I’ve been working with a mom who wants to begin to offer healthier meals for her family, but just doesn’t know how to cook.

As a young girl, her mother and grandmother “shooed” her out of the kitchen, saying that it was too dangerous, or that they could prepare meals much faster without her. As a mother of two young girls, she generally orders pizza or warms frozen meals to supplement cereal and sandwiches.

Preparing food with children has far-reaching positive effects, including introducing children to healthy foods that they might not typically be drawn to.

Continuous exposure through preparation offers children of all ages the opportunity to taste without pressure, while taking pride in preparation. Food prep teaches a variety of skills, as well as builds independence and self-confidence.

• Math skills are enhanced through counting and measuring.

• Language development is fostered through reading, following directions and careful listening.

• Fine motor and eye-hand skills are nurtured while opening boxes, chopping (using a plastic knife for younger ones), mixing, whisking and pouring.

With all those great skills to be learned, why not invite the kids into the kitchen?

Organize the week’s menu as a family

Browse through the Sunday paper together to see what is on sale, and build your weekly menu while saving money. Younger children can cut pictures of needed items and tape to the shopping list.

Aprons all around!

Purchase inexpensive aprons for everyone. Once the aprons go on, hands get washed and the preparation begins. Encourage older children to choose one night each week to develop a menu and prepare the family meal, with your help. My mother invited us to do this as we were growing up, and I learned to serve up some fabulous dishes. Develop Teen Teams — where one prepares the main dish, another prepares the veggies.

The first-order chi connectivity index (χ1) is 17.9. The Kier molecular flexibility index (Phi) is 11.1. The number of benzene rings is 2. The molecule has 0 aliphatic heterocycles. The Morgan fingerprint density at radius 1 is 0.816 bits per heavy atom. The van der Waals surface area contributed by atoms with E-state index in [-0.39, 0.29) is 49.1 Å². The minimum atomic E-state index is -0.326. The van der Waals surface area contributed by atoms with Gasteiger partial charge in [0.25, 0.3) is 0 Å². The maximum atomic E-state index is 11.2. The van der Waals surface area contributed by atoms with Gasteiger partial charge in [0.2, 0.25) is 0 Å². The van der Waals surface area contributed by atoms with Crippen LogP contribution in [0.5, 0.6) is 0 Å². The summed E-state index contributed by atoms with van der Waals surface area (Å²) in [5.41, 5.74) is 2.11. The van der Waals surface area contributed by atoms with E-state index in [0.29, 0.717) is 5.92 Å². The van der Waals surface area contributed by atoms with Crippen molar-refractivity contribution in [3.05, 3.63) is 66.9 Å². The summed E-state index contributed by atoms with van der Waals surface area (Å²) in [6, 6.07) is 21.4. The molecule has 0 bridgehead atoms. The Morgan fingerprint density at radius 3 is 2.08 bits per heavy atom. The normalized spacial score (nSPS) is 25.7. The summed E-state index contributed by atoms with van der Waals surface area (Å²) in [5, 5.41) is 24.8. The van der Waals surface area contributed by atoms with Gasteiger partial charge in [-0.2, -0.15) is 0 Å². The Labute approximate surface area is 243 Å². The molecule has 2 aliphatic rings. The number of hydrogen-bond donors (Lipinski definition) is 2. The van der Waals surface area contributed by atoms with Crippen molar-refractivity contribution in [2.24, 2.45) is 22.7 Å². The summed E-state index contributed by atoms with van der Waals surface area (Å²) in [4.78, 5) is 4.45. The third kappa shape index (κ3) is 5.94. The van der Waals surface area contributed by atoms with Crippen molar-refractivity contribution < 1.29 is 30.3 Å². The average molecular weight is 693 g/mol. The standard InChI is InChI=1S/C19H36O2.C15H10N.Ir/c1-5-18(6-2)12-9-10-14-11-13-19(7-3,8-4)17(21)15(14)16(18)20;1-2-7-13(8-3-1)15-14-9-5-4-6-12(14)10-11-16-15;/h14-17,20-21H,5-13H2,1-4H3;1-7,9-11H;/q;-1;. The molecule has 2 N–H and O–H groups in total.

Raise a reader!

Review labels and ingredients together to learn what you are filling your bodies with. Minimize serving beloved fat filled, nutrition-less meals such as pizza and hot dogs.

Prepare something for everyone

Even if your child doesn’t care for string beans, teach him to rinse and snap off the ends. Balance each meal with protein, vegetables, dairy and a small serving of starch. Serve something you know that each person will enjoy, so mealtimes are enjoyable.

Encourage picky eaters by serving “family style,” allowing everyone to serve themselves at least one piece of everything. Second helpings of favorites can be taken once everything has been tried.

Introduce cultural cuisine

Find simple recipes and incorporate fun accessories including chopsticks, bowls or napkins to enhance the meal.

Teach nutrition as you prepare meals together, explaining how different ingredients support healthy bodies.

Diana Boggia, M.Ed. is a parenting coach and author of “Parenting with a Purpose.” Send your child-rearing questions to FamilyMatters@cantonrep.com or The Repository, c/o Family Matters, 500 Market Ave. S, Canton, OH 44702. Find additional parenting resources at Diana Boggia’s website, www.yourperfectchild.com.